Did you know that in addition to working with people who have difficulty communicating, speech-language pathologists also work closely with people who have hearing loss? Because hearing is such a large part of communication, hearing impairment can cause a range of communicative difficulties, from speech and language delays in children to difficulties socializing and problems with academic or professional performance. One way that speech-language pathologists help people with hearing impairment is by working with individuals who have received a cochlear implant.
What exactly is a cochlear implant? It is a device that can be used when a person has sensorineural hearing loss. This means that the inner ear is damaged, but the middle ear (which conducts the actual vibrations of sound) and the auditory nerve (which transmits auditory messages to the brain) are both intact. Rather than just making sounds louder, a cochlear implant does the work of damaged parts of the ear. It bypasses the inner ear, and uses electrical signals to stimulate the auditory nerve directly, allowing the person to perceive the sensation of sound.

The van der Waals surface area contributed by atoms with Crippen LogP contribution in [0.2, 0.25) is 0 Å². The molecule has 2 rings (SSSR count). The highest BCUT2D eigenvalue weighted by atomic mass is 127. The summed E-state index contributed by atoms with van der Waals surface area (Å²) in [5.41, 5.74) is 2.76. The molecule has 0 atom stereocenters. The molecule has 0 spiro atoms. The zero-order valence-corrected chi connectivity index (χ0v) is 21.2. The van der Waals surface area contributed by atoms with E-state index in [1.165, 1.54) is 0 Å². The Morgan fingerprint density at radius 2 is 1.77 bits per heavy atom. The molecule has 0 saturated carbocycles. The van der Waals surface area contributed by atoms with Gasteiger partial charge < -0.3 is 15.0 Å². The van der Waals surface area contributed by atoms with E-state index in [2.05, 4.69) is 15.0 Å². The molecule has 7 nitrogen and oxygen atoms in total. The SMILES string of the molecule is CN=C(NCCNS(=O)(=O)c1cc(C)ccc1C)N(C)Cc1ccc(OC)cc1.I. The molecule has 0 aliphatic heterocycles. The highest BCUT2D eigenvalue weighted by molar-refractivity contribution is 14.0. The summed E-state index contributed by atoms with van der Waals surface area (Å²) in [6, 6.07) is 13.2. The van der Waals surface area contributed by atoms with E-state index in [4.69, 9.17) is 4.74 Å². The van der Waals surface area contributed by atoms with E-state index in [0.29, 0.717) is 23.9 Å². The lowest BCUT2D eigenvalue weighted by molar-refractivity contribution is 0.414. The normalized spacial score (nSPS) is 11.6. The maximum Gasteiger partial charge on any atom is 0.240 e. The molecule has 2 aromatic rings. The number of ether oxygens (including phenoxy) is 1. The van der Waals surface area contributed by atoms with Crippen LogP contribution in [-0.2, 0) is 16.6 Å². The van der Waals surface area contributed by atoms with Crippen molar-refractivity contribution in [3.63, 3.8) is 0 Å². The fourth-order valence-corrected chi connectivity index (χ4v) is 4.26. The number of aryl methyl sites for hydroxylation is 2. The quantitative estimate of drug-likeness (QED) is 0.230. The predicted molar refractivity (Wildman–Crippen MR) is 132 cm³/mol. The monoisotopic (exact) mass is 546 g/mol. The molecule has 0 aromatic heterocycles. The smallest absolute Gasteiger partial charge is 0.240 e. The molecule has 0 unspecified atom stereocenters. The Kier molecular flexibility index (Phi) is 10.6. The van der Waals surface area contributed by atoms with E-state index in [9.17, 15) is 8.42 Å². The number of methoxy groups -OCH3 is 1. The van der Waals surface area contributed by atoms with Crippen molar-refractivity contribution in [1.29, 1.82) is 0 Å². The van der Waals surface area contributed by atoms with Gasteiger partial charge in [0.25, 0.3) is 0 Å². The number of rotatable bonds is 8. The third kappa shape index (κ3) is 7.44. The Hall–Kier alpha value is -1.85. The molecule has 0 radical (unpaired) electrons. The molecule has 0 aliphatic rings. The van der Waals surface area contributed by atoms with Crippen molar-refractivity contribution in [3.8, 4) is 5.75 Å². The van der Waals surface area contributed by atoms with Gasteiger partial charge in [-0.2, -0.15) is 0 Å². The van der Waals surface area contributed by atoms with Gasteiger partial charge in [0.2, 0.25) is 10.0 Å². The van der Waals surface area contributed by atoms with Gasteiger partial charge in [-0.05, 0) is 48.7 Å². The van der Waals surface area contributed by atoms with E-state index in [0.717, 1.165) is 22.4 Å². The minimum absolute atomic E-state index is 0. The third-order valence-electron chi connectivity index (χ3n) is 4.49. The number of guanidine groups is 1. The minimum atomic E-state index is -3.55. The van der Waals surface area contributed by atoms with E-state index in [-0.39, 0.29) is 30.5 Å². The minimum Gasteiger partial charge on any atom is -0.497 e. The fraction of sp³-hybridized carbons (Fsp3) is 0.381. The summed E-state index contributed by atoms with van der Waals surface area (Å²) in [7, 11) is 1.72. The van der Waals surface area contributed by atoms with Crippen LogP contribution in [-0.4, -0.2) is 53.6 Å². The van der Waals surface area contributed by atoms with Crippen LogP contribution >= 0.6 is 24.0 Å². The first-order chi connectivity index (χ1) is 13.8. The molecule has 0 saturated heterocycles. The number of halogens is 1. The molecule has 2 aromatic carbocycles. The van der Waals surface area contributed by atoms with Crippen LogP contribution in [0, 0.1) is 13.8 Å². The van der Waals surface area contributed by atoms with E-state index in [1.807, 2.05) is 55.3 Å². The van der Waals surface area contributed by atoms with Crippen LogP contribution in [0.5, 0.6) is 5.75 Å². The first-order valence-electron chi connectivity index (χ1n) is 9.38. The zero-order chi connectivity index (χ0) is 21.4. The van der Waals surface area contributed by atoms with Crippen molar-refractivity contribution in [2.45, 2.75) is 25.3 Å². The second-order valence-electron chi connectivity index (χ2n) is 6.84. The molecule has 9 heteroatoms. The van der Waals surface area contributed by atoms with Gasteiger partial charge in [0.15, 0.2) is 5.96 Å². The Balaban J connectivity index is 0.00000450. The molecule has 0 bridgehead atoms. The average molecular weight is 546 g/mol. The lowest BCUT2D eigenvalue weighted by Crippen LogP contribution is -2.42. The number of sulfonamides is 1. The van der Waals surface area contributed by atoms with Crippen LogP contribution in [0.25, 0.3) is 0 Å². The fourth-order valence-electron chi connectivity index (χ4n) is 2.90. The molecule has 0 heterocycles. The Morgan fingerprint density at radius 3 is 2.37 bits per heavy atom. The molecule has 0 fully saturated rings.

The sounds a person hears through a cochlear implant are distorted, which can make adjusting to the device and learning to communicate with it a challenge. Because of this, a person who receives a cochlear implant with usually work with a speech-language pathologist to help improve speech production and overall communication. As auditory pathways in the brain are activated, the speech-language pathologist will help the patient to identify and interpret the sounds that they are experiencing, and help them to use these to better communicate. The amount and type of therapy depends on several factors: how old the individual was at the time the device was implanted, whether speech and language skills had been acquired prior to the surgery, and for how long they have had the device. With the help of speech-language therapy, the cochlear implant can open up a whole new world of speech and communication for the hearing impaired individual.
Do you or someone you love have a cochlear implant? What were some of the biggest challenges you experienced? Share your story in the comments section below!
If you have any questions or would like to know more about speech-language therapy, give me a call at (212) 308-7725 or send an e-mail to firstname.lastname@example.org. I’d be happy to chat and answer any questions you may have.
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